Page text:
But I really like the idea of follies, something for garden decoration but suggesting another purpose, like a mini-castle or this stump cave.

Whoa. Googled some more. Folly fanciers. Huh. Post ideas that might fit in at the TPL gardens. 


Lately we have been reading lots of garden-related stories: Seedfolks, Rose’s Garden, Plant a Kiss, and more.

But these stories are not just about planting gardens.  They are about so much more, like planting seeds of hope for a future filled with beauty.  About the power of nature.  About how simple gestures bloom into something so much bigger with faith and perseverance.  About a sense of community. 

The messages found in these pages are being realized right here at our library.  

Join us on the 27th of this month from 10am to 12pm to celebrate the library gardens at our spring Gardens Open-house.  See what our community has nurtured from those very first seeds of hope and be a part of its blooming.


The library is looking for Master Gardener Volunteers to take on discrete projects and assist in the maintenance of others. Several Master Gardener volunteers have already contributed to the project and two MGVs maintain a continuing relationship with the project.
Volunteers are needed to

  • Design and/or build of raised or vertical beds appropriate for Universal Access Garden, for gardeners of all abilities, including those with physical limitations
  • Design and /or build of garden shade structures appropriate for Children’s Garden
  • Modify or design/build of composting system
  • Create of interpretive signage for Children’s, Butterfly, and Universal Access Garden and composting area
  • Assist in continuing  maintenance of Rainbow and Butterfly Gardens
  • Assist in recruiting and  managing garden volunteers.


If you are interested in this project contact Bernardo Feliciano (Master Gardener) at  or Susan Preece Director of the Library at 725-1727 or

Happy Spring!

Looking out the window you might not know that spring is officially here.  Yes, Mother Nature seems to be at her spring cleaning and is sweeping out all the remaining snow from every nook and cranny but we are Mainers and have come to expect a good spring snow storm.  We are not about to let it stop us from celebrating!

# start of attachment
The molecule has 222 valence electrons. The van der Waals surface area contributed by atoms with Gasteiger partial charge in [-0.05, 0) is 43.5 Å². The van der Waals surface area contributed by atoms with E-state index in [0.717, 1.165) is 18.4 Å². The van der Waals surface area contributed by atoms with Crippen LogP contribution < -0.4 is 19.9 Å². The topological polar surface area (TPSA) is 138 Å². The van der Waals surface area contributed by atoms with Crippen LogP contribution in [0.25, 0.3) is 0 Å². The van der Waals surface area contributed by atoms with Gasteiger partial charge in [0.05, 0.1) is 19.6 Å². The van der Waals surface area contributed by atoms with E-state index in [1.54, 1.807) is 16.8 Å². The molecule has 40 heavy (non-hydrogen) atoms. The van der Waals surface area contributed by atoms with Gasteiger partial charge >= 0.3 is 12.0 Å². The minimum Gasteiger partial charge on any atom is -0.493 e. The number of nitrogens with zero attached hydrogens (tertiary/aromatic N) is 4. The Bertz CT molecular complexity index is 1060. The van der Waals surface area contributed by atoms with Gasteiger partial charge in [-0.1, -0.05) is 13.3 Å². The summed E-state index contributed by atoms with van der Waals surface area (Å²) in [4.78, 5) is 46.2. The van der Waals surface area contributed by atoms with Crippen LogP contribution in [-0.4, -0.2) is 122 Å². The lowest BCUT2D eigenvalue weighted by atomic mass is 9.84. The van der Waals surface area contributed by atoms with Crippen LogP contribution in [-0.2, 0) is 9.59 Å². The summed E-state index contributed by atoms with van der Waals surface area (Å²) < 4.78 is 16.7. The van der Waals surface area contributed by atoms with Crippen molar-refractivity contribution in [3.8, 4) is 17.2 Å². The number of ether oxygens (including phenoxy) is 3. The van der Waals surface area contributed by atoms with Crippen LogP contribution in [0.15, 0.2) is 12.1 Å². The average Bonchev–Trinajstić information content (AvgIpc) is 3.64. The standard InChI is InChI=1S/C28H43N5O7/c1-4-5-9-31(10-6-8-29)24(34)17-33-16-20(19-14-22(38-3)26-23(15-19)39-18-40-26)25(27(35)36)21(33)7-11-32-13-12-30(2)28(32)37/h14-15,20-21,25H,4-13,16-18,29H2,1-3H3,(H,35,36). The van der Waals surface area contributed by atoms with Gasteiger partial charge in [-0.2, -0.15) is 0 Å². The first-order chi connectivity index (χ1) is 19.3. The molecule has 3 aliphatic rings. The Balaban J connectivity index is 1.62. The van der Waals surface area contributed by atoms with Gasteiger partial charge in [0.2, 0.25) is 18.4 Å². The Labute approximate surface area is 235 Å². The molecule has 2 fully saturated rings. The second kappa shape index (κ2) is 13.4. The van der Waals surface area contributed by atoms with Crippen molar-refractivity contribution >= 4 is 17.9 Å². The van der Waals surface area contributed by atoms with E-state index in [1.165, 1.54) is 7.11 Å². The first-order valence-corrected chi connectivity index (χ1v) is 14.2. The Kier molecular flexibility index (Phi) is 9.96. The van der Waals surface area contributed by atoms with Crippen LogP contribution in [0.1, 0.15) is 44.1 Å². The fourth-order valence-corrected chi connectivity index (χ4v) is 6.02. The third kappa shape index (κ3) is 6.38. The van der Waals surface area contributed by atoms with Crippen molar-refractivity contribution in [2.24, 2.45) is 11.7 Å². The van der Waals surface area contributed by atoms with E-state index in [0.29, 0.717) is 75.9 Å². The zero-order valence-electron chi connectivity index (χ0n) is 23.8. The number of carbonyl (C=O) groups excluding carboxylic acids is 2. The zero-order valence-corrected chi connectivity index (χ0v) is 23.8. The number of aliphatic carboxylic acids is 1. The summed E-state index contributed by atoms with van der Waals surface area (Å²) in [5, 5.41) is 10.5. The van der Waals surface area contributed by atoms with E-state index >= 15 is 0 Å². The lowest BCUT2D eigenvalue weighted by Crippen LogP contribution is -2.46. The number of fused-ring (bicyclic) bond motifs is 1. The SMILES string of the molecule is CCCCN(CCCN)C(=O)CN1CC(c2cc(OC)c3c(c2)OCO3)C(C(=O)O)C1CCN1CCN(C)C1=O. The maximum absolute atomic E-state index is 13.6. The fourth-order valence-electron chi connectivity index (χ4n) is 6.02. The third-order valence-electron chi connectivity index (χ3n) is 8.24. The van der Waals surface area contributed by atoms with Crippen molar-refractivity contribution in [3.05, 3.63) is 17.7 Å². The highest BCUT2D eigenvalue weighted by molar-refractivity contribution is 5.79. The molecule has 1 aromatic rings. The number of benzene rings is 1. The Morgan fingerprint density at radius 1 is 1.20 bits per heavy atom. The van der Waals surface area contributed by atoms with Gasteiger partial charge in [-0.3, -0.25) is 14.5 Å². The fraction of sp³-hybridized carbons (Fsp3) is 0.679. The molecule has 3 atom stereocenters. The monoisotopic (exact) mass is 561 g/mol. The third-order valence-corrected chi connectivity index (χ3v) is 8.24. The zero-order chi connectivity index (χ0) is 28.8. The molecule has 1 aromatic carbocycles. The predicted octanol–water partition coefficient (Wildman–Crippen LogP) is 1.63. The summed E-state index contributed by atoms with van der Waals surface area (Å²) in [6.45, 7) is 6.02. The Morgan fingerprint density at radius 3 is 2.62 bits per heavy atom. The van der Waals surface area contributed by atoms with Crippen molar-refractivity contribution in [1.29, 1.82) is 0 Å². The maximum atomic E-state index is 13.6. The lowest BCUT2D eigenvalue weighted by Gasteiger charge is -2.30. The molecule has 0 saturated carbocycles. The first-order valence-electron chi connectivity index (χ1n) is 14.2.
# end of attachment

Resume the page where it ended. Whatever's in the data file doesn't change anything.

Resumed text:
There is much to look forward to at the library and some great events that will take place in the library’s lovely gardens.  Be sure to keep an eye out for details so you can join the fun…

Until then, here are some inspirations for spring activities that you and your children can enjoy no matter what the weather conditions:

Happy Spring!

A Snowy Bird Feeder

Our next bird feeder has been inspired by one of our favorite books: 
Stranger in the Woods.

With our current weather, I’d say it’s perfect timing.  Here’s how to do it: Build a snow man, woman, dog, elephant… whatever you like.  Add a carrot or orange nose; some nut eyes, mouth and buttons; and sprinkle with bird seed.  Get creative and have fun.  

So get outside and play in the snow.  The birds will thank you!

Here’s a little inspiration to get you going:

1.   2.  3.  4.

For the Birds

Did you know that February is National Bird-Feeding Month?

It was established in 1994 as way to publicize the importance and benefits of helping out our feathered friends.

Why February?  This is traditionally the hardest month for wild birds to find food sources as well as water and shelter. 

I can’t think of a better month to show our love for the birds that are so important to our gardens and environment!  If you would like to celebrate with us and help keep our little friends fed throughout the month, we will be posting a simple DIY bird feeder each week that you can do with your children and hang outside.

To kick it off, here’s a simple hanging feeder:

birdseed favors

3/4 cup flour
1/2 cup water
1 envelope unflavored gelatin
3 Tbsp corn syrup
4 cups bird seed
Combine flour, water, gelatin, and corn syrup in a large bowl.  
Add bird seed and mix well.
Spray the inside of a cookie cutter with cooking spray  (we found a 2-4″ size worked best)
Fill the cookie cutter with the bird seed mixture and press down firmly (the firmer it is, the better it will stay together)
Make a hole near the top (but not too close)
Carefully remove cookie cutter 
Let dry for 6-8 hours
Loop a 10″ length of jute through the hole and hang outside for birds to enjoy!

Let us know how yours turned out…